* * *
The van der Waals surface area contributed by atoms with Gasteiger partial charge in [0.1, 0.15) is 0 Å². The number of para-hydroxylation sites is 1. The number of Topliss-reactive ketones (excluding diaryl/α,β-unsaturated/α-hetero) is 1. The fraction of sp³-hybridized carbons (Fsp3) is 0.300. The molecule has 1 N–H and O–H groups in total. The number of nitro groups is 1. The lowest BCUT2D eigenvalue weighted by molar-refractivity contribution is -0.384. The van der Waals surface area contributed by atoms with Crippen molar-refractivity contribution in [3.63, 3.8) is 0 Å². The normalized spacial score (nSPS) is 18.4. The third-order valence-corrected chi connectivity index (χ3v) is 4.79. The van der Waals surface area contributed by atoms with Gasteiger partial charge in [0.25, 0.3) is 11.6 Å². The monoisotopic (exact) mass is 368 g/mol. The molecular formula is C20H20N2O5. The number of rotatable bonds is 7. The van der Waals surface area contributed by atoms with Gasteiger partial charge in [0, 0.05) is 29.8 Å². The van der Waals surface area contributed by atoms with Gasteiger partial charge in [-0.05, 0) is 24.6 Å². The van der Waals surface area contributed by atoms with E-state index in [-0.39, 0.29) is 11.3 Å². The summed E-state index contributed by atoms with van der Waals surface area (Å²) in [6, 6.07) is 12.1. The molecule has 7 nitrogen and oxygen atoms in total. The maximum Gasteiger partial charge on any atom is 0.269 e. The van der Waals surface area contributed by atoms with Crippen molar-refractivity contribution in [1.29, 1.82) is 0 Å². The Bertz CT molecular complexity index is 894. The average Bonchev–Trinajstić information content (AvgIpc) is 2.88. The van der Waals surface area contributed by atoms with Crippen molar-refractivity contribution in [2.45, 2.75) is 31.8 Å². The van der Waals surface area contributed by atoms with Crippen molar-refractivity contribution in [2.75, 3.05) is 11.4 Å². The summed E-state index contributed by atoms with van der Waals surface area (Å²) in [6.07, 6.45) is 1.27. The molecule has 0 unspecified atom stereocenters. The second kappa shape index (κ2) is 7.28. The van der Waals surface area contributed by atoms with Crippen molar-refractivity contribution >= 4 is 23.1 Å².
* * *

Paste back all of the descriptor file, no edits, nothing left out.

The van der Waals surface area contributed by atoms with Gasteiger partial charge in [0.1, 0.15) is 0 Å². The number of para-hydroxylation sites is 1. The number of Topliss-reactive ketones (excluding diaryl/α,β-unsaturated/α-hetero) is 1. The fraction of sp³-hybridized carbons (Fsp3) is 0.300. The molecule has 1 N–H and O–H groups in total. The number of nitro groups is 1. The lowest BCUT2D eigenvalue weighted by molar-refractivity contribution is -0.384. The van der Waals surface area contributed by atoms with Crippen molar-refractivity contribution in [3.63, 3.8) is 0 Å². The normalized spacial score (nSPS) is 18.4. The third-order valence-corrected chi connectivity index (χ3v) is 4.79. The van der Waals surface area contributed by atoms with Gasteiger partial charge in [0.25, 0.3) is 11.6 Å². The monoisotopic (exact) mass is 368 g/mol. The molecular formula is C20H20N2O5. The number of rotatable bonds is 7. The van der Waals surface area contributed by atoms with Gasteiger partial charge in [0, 0.05) is 29.8 Å². The van der Waals surface area contributed by atoms with Gasteiger partial charge in [-0.05, 0) is 24.6 Å². The van der Waals surface area contributed by atoms with E-state index in [-0.39, 0.29) is 11.3 Å². The summed E-state index contributed by atoms with van der Waals surface area (Å²) in [6, 6.07) is 12.1. The molecule has 7 nitrogen and oxygen atoms in total. The maximum Gasteiger partial charge on any atom is 0.269 e. The van der Waals surface area contributed by atoms with Crippen molar-refractivity contribution in [1.29, 1.82) is 0 Å². The Bertz CT molecular complexity index is 894. The average Bonchev–Trinajstić information content (AvgIpc) is 2.88. The van der Waals surface area contributed by atoms with Crippen molar-refractivity contribution in [2.45, 2.75) is 31.8 Å². The van der Waals surface area contributed by atoms with Crippen molar-refractivity contribution in [2.75, 3.05) is 11.4 Å². The summed E-state index contributed by atoms with van der Waals surface area (Å²) in [6.07, 6.45) is 1.27. The molecule has 0 unspecified atom stereocenters. The second kappa shape index (κ2) is 7.28. The van der Waals surface area contributed by atoms with Crippen molar-refractivity contribution >= 4 is 23.1 Å².